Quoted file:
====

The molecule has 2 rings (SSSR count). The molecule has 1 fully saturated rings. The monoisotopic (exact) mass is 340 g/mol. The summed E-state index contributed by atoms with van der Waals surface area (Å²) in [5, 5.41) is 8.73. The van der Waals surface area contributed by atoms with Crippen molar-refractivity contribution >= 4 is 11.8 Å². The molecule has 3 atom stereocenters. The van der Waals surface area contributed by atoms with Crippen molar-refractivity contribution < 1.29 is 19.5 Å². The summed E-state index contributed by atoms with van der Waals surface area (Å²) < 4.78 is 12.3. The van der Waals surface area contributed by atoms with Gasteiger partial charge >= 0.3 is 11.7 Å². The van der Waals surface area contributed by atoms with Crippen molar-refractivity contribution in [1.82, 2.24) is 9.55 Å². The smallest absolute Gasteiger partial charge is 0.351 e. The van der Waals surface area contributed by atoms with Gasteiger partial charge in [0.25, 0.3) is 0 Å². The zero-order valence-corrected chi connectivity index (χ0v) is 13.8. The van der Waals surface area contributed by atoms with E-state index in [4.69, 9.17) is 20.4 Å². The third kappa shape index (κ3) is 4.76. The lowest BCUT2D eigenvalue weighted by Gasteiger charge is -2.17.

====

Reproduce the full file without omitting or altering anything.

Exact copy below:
The molecule has 2 rings (SSSR count). The molecule has 1 fully saturated rings. The monoisotopic (exact) mass is 340 g/mol. The summed E-state index contributed by atoms with van der Waals surface area (Å²) in [5, 5.41) is 8.73. The van der Waals surface area contributed by atoms with Crippen molar-refractivity contribution >= 4 is 11.8 Å². The molecule has 3 atom stereocenters. The van der Waals surface area contributed by atoms with Crippen molar-refractivity contribution < 1.29 is 19.5 Å². The summed E-state index contributed by atoms with van der Waals surface area (Å²) < 4.78 is 12.3. The van der Waals surface area contributed by atoms with Gasteiger partial charge >= 0.3 is 11.7 Å². The van der Waals surface area contributed by atoms with Crippen molar-refractivity contribution in [1.82, 2.24) is 9.55 Å². The smallest absolute Gasteiger partial charge is 0.351 e. The van der Waals surface area contributed by atoms with Gasteiger partial charge in [0.25, 0.3) is 0 Å². The zero-order valence-corrected chi connectivity index (χ0v) is 13.8. The van der Waals surface area contributed by atoms with E-state index in [4.69, 9.17) is 20.4 Å². The third kappa shape index (κ3) is 4.76. The lowest BCUT2D eigenvalue weighted by Gasteiger charge is -2.17.